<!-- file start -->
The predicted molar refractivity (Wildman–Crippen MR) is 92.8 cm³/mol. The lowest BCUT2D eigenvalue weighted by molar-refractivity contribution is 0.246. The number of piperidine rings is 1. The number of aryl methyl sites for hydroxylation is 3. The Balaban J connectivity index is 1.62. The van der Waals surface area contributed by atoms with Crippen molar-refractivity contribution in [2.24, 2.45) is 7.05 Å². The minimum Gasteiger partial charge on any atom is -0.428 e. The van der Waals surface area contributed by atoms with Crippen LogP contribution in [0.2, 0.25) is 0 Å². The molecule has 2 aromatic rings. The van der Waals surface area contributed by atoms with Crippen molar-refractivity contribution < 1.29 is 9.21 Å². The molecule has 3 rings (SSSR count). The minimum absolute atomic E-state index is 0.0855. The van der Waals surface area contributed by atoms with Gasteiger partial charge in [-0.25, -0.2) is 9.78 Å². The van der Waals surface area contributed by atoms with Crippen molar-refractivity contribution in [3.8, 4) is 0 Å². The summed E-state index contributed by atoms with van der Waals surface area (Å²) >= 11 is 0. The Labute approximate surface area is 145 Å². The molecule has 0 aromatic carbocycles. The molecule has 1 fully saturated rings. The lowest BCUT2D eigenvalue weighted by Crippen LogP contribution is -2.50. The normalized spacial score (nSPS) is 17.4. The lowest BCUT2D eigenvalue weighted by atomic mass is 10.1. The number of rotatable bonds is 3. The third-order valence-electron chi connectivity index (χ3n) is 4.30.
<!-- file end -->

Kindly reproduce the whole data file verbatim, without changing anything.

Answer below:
The predicted molar refractivity (Wildman–Crippen MR) is 92.8 cm³/mol. The lowest BCUT2D eigenvalue weighted by molar-refractivity contribution is 0.246. The number of piperidine rings is 1. The number of aryl methyl sites for hydroxylation is 3. The Balaban J connectivity index is 1.62. The van der Waals surface area contributed by atoms with Crippen molar-refractivity contribution in [2.24, 2.45) is 7.05 Å². The minimum Gasteiger partial charge on any atom is -0.428 e. The van der Waals surface area contributed by atoms with Crippen LogP contribution in [0.2, 0.25) is 0 Å². The molecule has 2 aromatic rings. The van der Waals surface area contributed by atoms with Crippen molar-refractivity contribution < 1.29 is 9.21 Å². The molecule has 3 rings (SSSR count). The minimum absolute atomic E-state index is 0.0855. The van der Waals surface area contributed by atoms with Gasteiger partial charge in [-0.25, -0.2) is 9.78 Å². The van der Waals surface area contributed by atoms with Crippen molar-refractivity contribution in [3.8, 4) is 0 Å². The summed E-state index contributed by atoms with van der Waals surface area (Å²) >= 11 is 0. The Labute approximate surface area is 145 Å². The molecule has 0 aromatic carbocycles. The molecule has 1 fully saturated rings. The lowest BCUT2D eigenvalue weighted by Crippen LogP contribution is -2.50. The normalized spacial score (nSPS) is 17.4. The lowest BCUT2D eigenvalue weighted by atomic mass is 10.1. The number of rotatable bonds is 3. The third-order valence-electron chi connectivity index (χ3n) is 4.30.